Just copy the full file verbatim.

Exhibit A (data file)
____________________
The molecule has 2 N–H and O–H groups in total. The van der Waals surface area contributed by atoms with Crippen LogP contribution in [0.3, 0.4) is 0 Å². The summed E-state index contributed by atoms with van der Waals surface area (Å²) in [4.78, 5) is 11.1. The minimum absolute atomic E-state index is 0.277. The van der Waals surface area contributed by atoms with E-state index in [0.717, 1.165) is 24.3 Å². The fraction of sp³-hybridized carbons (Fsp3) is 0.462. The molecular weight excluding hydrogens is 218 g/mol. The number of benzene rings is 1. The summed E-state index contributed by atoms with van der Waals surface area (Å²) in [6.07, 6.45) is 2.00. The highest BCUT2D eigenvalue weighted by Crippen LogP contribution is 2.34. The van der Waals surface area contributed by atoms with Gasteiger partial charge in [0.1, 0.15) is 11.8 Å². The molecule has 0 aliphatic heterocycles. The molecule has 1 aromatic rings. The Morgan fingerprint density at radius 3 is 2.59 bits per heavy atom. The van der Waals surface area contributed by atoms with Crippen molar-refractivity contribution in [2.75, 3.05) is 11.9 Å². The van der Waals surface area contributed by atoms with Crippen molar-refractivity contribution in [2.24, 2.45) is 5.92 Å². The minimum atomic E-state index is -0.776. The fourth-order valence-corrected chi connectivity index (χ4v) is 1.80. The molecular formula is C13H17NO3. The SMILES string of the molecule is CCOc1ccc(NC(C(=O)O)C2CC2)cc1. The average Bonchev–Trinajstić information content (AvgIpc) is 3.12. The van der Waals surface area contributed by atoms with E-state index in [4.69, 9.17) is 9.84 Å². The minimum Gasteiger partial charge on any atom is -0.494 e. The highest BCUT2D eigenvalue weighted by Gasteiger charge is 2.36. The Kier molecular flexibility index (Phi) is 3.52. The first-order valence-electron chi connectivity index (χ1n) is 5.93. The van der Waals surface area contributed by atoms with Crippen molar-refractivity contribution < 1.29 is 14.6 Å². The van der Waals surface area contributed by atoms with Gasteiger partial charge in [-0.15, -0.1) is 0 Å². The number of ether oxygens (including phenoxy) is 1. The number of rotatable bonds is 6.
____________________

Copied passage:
The molecule has 2 N–H and O–H groups in total. The van der Waals surface area contributed by atoms with Crippen LogP contribution in [0.3, 0.4) is 0 Å². The summed E-state index contributed by atoms with van der Waals surface area (Å²) in [4.78, 5) is 11.1. The minimum absolute atomic E-state index is 0.277. The van der Waals surface area contributed by atoms with E-state index in [0.717, 1.165) is 24.3 Å². The fraction of sp³-hybridized carbons (Fsp3) is 0.462. The molecular weight excluding hydrogens is 218 g/mol. The number of benzene rings is 1. The summed E-state index contributed by atoms with van der Waals surface area (Å²) in [6.07, 6.45) is 2.00. The highest BCUT2D eigenvalue weighted by Crippen LogP contribution is 2.34. The van der Waals surface area contributed by atoms with Gasteiger partial charge in [0.1, 0.15) is 11.8 Å². The molecule has 0 aliphatic heterocycles. The molecule has 1 aromatic rings. The Morgan fingerprint density at radius 3 is 2.59 bits per heavy atom. The van der Waals surface area contributed by atoms with Crippen molar-refractivity contribution in [2.75, 3.05) is 11.9 Å². The van der Waals surface area contributed by atoms with Crippen molar-refractivity contribution in [2.24, 2.45) is 5.92 Å². The minimum atomic E-state index is -0.776. The fourth-order valence-corrected chi connectivity index (χ4v) is 1.80. The molecular formula is C13H17NO3. The SMILES string of the molecule is CCOc1ccc(NC(C(=O)O)C2CC2)cc1. The average Bonchev–Trinajstić information content (AvgIpc) is 3.12. The van der Waals surface area contributed by atoms with E-state index in [4.69, 9.17) is 9.84 Å². The minimum Gasteiger partial charge on any atom is -0.494 e. The highest BCUT2D eigenvalue weighted by Gasteiger charge is 2.36. The Kier molecular flexibility index (Phi) is 3.52. The first-order valence-electron chi connectivity index (χ1n) is 5.93. The van der Waals surface area contributed by atoms with Crippen molar-refractivity contribution < 1.29 is 14.6 Å². The van der Waals surface area contributed by atoms with Gasteiger partial charge in [-0.15, -0.1) is 0 Å². The number of ether oxygens (including phenoxy) is 1. The number of rotatable bonds is 6.